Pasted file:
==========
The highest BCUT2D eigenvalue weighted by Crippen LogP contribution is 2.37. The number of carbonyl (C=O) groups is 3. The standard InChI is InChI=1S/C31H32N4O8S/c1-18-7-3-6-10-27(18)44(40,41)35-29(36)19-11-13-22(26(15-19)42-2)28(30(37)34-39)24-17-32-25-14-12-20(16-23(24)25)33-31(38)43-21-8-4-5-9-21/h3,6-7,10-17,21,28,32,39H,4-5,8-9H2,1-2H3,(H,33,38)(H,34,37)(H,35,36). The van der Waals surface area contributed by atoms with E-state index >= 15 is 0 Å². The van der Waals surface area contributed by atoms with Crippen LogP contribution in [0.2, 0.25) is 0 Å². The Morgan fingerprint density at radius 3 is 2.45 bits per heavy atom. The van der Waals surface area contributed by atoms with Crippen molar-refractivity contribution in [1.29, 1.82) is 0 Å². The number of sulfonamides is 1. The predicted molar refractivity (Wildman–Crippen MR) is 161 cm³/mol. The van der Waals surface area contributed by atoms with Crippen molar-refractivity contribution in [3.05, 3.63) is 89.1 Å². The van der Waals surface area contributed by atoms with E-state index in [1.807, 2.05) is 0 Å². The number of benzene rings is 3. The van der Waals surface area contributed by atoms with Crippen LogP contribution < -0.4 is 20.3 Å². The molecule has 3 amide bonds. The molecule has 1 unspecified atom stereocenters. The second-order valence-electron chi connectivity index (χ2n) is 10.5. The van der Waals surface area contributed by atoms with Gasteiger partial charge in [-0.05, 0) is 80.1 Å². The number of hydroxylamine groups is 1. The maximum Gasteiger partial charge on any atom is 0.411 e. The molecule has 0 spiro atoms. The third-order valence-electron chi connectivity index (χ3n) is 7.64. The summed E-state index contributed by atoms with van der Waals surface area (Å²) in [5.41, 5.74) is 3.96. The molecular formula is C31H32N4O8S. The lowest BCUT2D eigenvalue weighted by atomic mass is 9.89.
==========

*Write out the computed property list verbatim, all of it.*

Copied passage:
The highest BCUT2D eigenvalue weighted by Crippen LogP contribution is 2.37. The number of carbonyl (C=O) groups is 3. The standard InChI is InChI=1S/C31H32N4O8S/c1-18-7-3-6-10-27(18)44(40,41)35-29(36)19-11-13-22(26(15-19)42-2)28(30(37)34-39)24-17-32-25-14-12-20(16-23(24)25)33-31(38)43-21-8-4-5-9-21/h3,6-7,10-17,21,28,32,39H,4-5,8-9H2,1-2H3,(H,33,38)(H,34,37)(H,35,36). The van der Waals surface area contributed by atoms with E-state index >= 15 is 0 Å². The van der Waals surface area contributed by atoms with Crippen LogP contribution in [0.2, 0.25) is 0 Å². The Morgan fingerprint density at radius 3 is 2.45 bits per heavy atom. The van der Waals surface area contributed by atoms with Crippen molar-refractivity contribution in [1.29, 1.82) is 0 Å². The number of sulfonamides is 1. The predicted molar refractivity (Wildman–Crippen MR) is 161 cm³/mol. The van der Waals surface area contributed by atoms with Crippen molar-refractivity contribution in [3.05, 3.63) is 89.1 Å². The van der Waals surface area contributed by atoms with E-state index in [1.807, 2.05) is 0 Å². The number of benzene rings is 3. The van der Waals surface area contributed by atoms with Crippen LogP contribution < -0.4 is 20.3 Å². The molecule has 3 amide bonds. The molecule has 1 unspecified atom stereocenters. The second-order valence-electron chi connectivity index (χ2n) is 10.5. The van der Waals surface area contributed by atoms with Gasteiger partial charge in [-0.05, 0) is 80.1 Å². The number of hydroxylamine groups is 1. The maximum Gasteiger partial charge on any atom is 0.411 e. The molecule has 0 spiro atoms. The third-order valence-electron chi connectivity index (χ3n) is 7.64. The summed E-state index contributed by atoms with van der Waals surface area (Å²) in [5.41, 5.74) is 3.96. The molecular formula is C31H32N4O8S. The lowest BCUT2D eigenvalue weighted by atomic mass is 9.89.